power of 2 that divides r(s+t)/2^k + st.

Now, let's apply this to your numbers.

A=2^0*5 -> a=0, r=5
B=2^1*1 -> b=1, s=1
C=2^1*5 -> c=1, t=5

S = 2^(0+1)5 + 2^(0+1)25 + 2^2 5
S = 2^(1+k)5(1+5)/2^k + 2^2 5 -> thus k = 1
we are in the case a+k = b so the answer is 2^(2+h) with
2^h dividing r(s+t)/2^k + st = 5(1+5)/2 + 5 = 20 -> 2^h = 4 -> h = 2

The answer is 2^(2+h) = 2^4

Marcel Martin

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• You have missed i=j
Message 4 of 13 , Oct 6, 2001
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You have missed i=j<k.

1) is true - I checked it in JScript (I'm working on the others).

Jon Perry
perry@...
http://www.users.globalnet.co.uk/~perry
BrainBench MVP for HTML and JavaScript
http://www.brainbench.com

-----Original Message-----
From: MICHAEL HARTLEY [mailto:Michael.Hartley@...]
Sent: 06 October 2001 04:26
To: Jon Perry

From: "Jon Perry" <perry@...>
Date sent: Thu, 4 Oct 2001 22:51:33 +0100

> Should be quite simple this one.
>
> What is the highest power of two that divides ab+bc+ca?
>
> e.g.a=1, b=2, c=3, ab+bc+ca=2+6+3=11, therefore 0.
>
> a=2,b=2,c=3 ab+bc+ca=4+6+6=16, therefore 4.

Here's my (version 1) "solution":

Let a, b, c be 2^i.s, 2^j.t, 2^k.u, where s,t,u are odd, and i <= j <= k

1) If j < k or i=j=k:

2) If i<j=k:
Let t+u = 2^m.v, v is odd

2.1) If i+m > j:

2.2) If i+m < j:

2.3) If i+m = j:
Let sv+tu = 2^n.w, w is odd.

Messy... :-(

Michael Hartley : Michael.Hartley@...
Sepang Institute of Technology
+---Q-u-o-t-a-b-l-e---Q-u-o-t-e----------------------------------
"There was a young man from Peru,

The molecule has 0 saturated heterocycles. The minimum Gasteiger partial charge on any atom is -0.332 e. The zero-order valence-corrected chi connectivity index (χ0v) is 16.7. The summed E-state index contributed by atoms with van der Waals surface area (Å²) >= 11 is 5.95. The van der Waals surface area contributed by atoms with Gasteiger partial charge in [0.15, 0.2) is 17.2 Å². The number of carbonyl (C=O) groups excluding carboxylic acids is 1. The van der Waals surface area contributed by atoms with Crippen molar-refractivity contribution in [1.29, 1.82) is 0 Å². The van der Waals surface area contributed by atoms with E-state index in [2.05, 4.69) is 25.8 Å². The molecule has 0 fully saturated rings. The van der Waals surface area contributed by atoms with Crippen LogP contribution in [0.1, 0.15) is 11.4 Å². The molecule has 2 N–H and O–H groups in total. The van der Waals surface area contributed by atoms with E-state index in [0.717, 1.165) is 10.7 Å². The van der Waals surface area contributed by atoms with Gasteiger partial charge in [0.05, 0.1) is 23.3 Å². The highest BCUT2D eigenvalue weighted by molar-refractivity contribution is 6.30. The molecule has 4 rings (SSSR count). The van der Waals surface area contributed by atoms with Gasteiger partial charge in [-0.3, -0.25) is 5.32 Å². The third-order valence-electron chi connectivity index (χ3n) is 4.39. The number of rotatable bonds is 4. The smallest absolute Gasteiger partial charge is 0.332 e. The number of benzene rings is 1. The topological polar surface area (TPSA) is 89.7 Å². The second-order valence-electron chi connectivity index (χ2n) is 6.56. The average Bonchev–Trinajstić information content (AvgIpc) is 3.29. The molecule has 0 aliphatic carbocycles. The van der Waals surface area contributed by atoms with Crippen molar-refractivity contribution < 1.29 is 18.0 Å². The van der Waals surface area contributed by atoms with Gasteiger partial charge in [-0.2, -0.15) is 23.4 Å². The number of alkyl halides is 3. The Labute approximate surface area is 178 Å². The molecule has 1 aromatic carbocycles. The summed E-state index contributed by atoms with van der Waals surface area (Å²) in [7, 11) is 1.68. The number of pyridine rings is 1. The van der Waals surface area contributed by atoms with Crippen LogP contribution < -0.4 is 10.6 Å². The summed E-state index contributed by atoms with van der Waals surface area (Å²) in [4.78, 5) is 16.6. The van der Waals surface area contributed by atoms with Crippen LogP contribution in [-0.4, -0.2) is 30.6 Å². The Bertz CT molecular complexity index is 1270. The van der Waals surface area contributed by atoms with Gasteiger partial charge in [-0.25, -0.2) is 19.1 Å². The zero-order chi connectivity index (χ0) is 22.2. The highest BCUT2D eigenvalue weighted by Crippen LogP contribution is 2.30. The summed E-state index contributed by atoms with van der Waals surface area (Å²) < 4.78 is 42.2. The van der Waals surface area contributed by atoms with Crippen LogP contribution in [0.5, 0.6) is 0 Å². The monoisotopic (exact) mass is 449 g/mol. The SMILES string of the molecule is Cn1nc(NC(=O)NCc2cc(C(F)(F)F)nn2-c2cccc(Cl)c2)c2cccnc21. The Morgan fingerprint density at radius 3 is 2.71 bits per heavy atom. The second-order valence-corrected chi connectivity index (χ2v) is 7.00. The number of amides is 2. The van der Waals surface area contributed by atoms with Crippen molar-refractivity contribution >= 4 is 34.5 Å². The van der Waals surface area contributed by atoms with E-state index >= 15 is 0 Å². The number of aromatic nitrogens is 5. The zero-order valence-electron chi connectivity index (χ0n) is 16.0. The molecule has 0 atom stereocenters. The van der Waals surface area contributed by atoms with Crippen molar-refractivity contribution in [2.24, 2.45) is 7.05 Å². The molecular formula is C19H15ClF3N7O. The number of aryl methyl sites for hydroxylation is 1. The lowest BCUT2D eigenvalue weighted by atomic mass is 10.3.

Whose limericks stopped at line two."
-- Spike Milligan
• Sorry - you haven t. Jon Perry perry@globalnet.co.uk http://www.users.globalnet.co.uk/~perry BrainBench MVP for HTML and JavaScript http://www.brainbench.com
Message 5 of 13 , Oct 6, 2001
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Sorry - you haven't.

Jon Perry
perry@...
http://www.users.globalnet.co.uk/~perry
BrainBench MVP for HTML and JavaScript
http://www.brainbench.com

-----Original Message-----
From: Jon Perry [mailto:perry@...]
Sent: 06 October 2001 12:43
To: MICHAEL HARTLEY

You have missed i=j<k.

1) is true - I checked it in JScript (I'm working on the others).

Jon Perry
perry@...
http://www.users.globalnet.co.uk/~perry
BrainBench MVP for HTML and JavaScript
http://www.brainbench.com

-----Original Message-----
From: MICHAEL HARTLEY [mailto:Michael.Hartley@...]
Sent: 06 October 2001 04:26
To: Jon Perry

From: "Jon Perry" <perry@...>
Date sent: Thu, 4 Oct 2001 22:51:33 +0100

> Should be quite simple this one.
>
> What is the highest power of two that divides ab+bc+ca?
>
> e.g.a=1, b=2, c=3, ab+bc+ca=2+6+3=11, therefore 0.
>
> a=2,b=2,c=3 ab+bc+ca=4+6+6=16, therefore 4.

Here's my (version 1) "solution":

Let a, b, c be 2^i.s, 2^j.t, 2^k.u, where s,t,u are odd, and i <= j <= k

1) If j < k or i=j=k:

2) If i<j=k:
Let t+u = 2^m.v, v is odd

2.1) If i+m > j:

2.2) If i+m < j:

2.3) If i+m = j:
Let sv+tu = 2^n.w, w is odd.

Messy... :-(

Michael Hartley : Michael.Hartley@...
Sepang Institute of Technology
+---Q-u-o-t-a-b-l-e---Q-u-o-t-e----------------------------------
"There was a young man from Peru,
Whose limericks stopped at line two."
-- Spike Milligan

Unsubscribe by an email to: primenumbers-unsubscribe@egroups.com
The Prime Pages : http://www.primepages.org

Your use of Yahoo! Groups is subject to http://docs.yahoo.com/info/terms/
• ... Who is you ? ? uoy si ohW Haven t what? ?tahw t nevaH Please don t top post. .tsop pot t nod esaelP Phil
Message 6 of 13 , Oct 6, 2001
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On Sat, 06 October 2001, "Jon Perry" wrote:
>
> Sorry - you haven't.
>
> Jon Perry
> perry@...
> http://www.users.globalnet.co.uk/~perry
> BrainBench MVP for HTML and JavaScript
> http://www.brainbench.com

Who is 'you'? ?'uoy' si ohW
Haven't what? ?tahw t'nevaH
Please don't top post. .tsop pot t'nod esaelP

Phil lihP

-- --

Phil lihP

Please don't top post. .tsop pot t'nod esaelP
Haven't what? ?tahw t'nevaH
Who is 'you'? ?'uoy' si ohW